The UAV Outback Challenge medical express mission was set in 2014 to send a drone out to a stranded farmer, retrieve a blood sample for urgent analysis and return back to base.
80 international teams initially registered for the competition and through a series of deliverables this number was cut down to 10 teams that were invited to attend the competition in Dalby, Queensland.
The key challenges of this mission were correctly locating Joe, maintaining a reliable telemetry link, and having an airframe that could make the distance and land in a tight space.
The airframe component of the challenge saw the greatest amount of innovation. Of particular note are Canberra UAV who developed the ‘quad-plane’, which is a combination of a quad copter that takes off vertically and then transitions into forward flight. This approach was adopted by many of the teams.
Additionally the Dutch team TuDelft developed a fantastic looking tailsitter aircraft, and Perth UAV who managed to build an extremely light and small quad-plane with excellent performance.
West Coast UAV’s (yours truly) approach was a VSTOL plane that could land very steeply with a combination of reverse thrust and a lidar, and takeoff in a very short distance on an all-terrain wheel.
The competition has just finished now and to say the least there has been some carnage. Of the 10 teams that made it to the competition none have completed the mission successfully. Why? The causes were many and varied from motor failure, power circuits failure, airspeed sensor failure, and some teams electing not to fly. This has definitely been the common theme of the previous challenges; developing such complex systems with many single points of failure and limited testing time it is not so hard to understand.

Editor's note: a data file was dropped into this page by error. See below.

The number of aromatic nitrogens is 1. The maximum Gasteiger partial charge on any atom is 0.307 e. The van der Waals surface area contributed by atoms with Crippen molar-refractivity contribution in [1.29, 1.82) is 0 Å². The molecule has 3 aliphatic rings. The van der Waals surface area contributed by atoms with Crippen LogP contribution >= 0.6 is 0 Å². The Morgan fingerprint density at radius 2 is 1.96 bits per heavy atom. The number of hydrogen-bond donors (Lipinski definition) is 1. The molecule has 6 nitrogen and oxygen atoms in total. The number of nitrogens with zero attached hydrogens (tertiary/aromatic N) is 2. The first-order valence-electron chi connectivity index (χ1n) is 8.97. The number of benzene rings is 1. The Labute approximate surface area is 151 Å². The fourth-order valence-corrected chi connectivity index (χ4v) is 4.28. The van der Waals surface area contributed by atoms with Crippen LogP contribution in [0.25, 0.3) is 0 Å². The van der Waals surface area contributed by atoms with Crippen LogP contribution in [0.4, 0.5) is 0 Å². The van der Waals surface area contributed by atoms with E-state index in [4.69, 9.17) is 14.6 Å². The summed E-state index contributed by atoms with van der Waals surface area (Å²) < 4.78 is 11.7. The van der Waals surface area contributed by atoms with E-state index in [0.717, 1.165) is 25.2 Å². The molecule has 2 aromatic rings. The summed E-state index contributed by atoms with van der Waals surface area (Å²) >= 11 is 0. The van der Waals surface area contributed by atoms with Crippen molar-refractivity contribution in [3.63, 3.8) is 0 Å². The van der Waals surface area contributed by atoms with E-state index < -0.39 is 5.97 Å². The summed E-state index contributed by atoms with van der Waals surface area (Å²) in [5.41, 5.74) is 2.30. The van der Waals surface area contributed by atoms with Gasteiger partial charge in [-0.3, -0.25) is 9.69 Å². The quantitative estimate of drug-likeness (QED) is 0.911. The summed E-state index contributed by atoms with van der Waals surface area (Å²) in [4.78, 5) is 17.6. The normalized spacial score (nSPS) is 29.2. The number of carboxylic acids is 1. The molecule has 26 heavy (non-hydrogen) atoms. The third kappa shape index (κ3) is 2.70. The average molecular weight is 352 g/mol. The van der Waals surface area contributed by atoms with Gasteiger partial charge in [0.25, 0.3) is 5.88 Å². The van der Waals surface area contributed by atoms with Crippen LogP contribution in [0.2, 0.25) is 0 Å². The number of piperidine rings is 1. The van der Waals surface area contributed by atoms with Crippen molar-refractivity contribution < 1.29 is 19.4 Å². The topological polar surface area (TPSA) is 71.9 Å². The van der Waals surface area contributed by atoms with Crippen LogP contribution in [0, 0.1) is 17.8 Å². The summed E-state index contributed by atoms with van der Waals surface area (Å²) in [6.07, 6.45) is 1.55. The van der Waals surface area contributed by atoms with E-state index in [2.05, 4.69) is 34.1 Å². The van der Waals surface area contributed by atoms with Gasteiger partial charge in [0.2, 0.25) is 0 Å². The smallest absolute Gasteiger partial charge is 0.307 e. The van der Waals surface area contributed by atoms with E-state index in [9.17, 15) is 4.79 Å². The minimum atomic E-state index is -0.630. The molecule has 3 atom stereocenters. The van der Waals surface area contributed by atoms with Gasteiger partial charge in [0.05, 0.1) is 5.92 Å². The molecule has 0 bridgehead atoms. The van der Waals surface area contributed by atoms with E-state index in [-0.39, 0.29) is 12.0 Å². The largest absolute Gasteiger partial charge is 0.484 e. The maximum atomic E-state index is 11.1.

West Coast UAV succumbed to the same fate. Our plane suffered an anomaly with the launch which put it off course heading for the crowd. We cut the power and the aircraft was intact, however we had to bow out due to the safety concerns. The aircraft itself was quite heavily loaded with batteries and we had been having issues previously with the takeoffs, however there was not enough time to design, build and test a new airframe. After awarding of points for our technical report, interview and flight the team placed 7th overall which we think is not a bad effort.
Special mention the Canberra UAV again who successfully found Joe and retrieved the blood sample back to base, but crashed their support helicopter and didn’t finish in the 1 hour timeframe so did not complete the mission.
Great to meet all the teams, and well done to the organisers for putting it all together again. And thanks again to our gold sponsors Scientific Aerospace. We’ll be seeing you all again in 2018 no doubt!